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Inorganic Seminar Series: Kyle Grice (DePaul University) – Via Zoom

September 10, 2020 | 3:00 pm - 4:00 pm

Kyle Grice
Kyle Grice, Associate Professor, Department of Chemistry and Biochemistry, DePaul University

Research at a Primarily Undergraduate Institution: Group 6 and 7 Complexes for CO2 Reduction


Carbon dioxide reduction is a key challenge in developing renewable energy systems. CO2 reduction has been examined extensively with late transition metals, frequently with diimine ligands and other redox-active ligands. Our group has been working, often in collaboration with other groups, to better understand CO2 reduction at group 7 and earlier transition metals, and also to break the paradigm of diimine ligands in catalysis. Another hurdle for CO2 reduction is to go beyond the 2-electron reduction products of CO and formate. We have been working towards finding catalysts capable of generating further reduced species such as methane, and our efforts in this area will also be discussed. Research at Primarily Undergraduate Institutions (PUIs) is different than at schools with PhD students and postdocs, and many people who go into academia will get jobs at a PUI. Dr. Grice will discuss what enabled his success in applications to PUI faculty positions and in pre-tenure research projects at a PUI.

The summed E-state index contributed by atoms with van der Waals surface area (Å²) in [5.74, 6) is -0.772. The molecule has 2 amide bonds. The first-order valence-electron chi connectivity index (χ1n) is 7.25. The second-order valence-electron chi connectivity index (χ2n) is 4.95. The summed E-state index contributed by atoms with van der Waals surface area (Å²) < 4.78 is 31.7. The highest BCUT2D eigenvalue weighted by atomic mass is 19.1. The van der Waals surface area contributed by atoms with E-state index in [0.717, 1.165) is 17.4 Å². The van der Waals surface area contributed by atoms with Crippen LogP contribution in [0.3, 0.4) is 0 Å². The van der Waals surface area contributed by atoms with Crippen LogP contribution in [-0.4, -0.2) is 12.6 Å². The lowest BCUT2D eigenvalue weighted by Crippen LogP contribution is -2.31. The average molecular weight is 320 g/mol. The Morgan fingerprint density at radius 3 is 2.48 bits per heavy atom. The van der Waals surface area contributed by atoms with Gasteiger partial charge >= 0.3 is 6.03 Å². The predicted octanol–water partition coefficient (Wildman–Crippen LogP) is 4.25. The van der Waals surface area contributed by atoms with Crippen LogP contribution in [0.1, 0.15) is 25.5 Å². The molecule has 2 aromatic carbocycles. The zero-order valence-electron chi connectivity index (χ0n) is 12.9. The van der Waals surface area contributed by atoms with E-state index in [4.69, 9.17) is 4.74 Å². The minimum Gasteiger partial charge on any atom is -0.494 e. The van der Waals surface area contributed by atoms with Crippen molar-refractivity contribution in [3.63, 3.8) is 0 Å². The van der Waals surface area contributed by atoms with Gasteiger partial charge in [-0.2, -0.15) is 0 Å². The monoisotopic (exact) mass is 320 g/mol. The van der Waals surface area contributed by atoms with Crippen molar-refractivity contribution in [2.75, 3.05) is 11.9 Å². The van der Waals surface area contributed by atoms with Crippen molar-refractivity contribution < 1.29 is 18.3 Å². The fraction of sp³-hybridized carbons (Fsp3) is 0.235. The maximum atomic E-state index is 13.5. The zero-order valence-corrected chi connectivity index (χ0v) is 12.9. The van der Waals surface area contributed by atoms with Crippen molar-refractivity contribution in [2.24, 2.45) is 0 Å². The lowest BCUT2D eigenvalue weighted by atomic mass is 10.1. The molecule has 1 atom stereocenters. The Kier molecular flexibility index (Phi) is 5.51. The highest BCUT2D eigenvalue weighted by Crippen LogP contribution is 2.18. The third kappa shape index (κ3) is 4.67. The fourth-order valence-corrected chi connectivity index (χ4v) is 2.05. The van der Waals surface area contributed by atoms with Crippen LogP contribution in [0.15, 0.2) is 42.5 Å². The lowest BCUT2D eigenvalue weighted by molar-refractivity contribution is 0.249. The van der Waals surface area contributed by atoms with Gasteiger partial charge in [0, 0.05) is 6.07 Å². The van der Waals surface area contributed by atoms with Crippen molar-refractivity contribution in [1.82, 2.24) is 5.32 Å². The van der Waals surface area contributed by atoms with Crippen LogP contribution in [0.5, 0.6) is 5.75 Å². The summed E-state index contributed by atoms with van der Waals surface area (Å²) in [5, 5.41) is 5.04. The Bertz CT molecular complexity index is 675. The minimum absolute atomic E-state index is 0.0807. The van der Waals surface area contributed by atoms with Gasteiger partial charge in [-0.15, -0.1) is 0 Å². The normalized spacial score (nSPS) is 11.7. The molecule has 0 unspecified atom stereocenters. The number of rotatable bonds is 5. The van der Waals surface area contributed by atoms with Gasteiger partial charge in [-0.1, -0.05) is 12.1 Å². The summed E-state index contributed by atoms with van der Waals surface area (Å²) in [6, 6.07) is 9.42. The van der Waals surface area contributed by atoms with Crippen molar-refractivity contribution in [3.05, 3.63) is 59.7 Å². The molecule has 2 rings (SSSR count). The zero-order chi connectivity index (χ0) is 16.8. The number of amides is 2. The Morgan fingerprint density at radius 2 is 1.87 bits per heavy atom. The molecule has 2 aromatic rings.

Kyle Grice was born in Seattle, WA and grew up on Bainbridge Island, WA.

He obtained a B.Sc. in Chemistry with High Distinction and Departmental Honors in Chemistry and Humanities from Harvey Mudd College in 2005. He then attended the University of Washington (UW), where he worked in the laboratory of Professor Karen I. Goldberg, studying C-H bond functionalization with platinum complexes. He obtained his Ph.D. in 2010 from UW, and then moved to San Diego and started his postdoctoral research at the University of California at San Diego in the lab of Professor Clifford P. Kubiak, where he studied the catalytic reduction of carbon dioxide with homogeneous transition metal complexes. In 2013, he moved to Chicago to begin his current position as an Assistant Professor of Inorganic Chemistry at DePaul University.

His research at DePaul University is based on the study of inorganic complexes as catalysts for valuable reactions. His focus is on the selective and controlled transformation of strong bonds, but he is also very interested in metals in biology.

Check out his official faculty page at DePaul University.


September 10, 2020
3:00 pm - 4:00 pm
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Elon Ison
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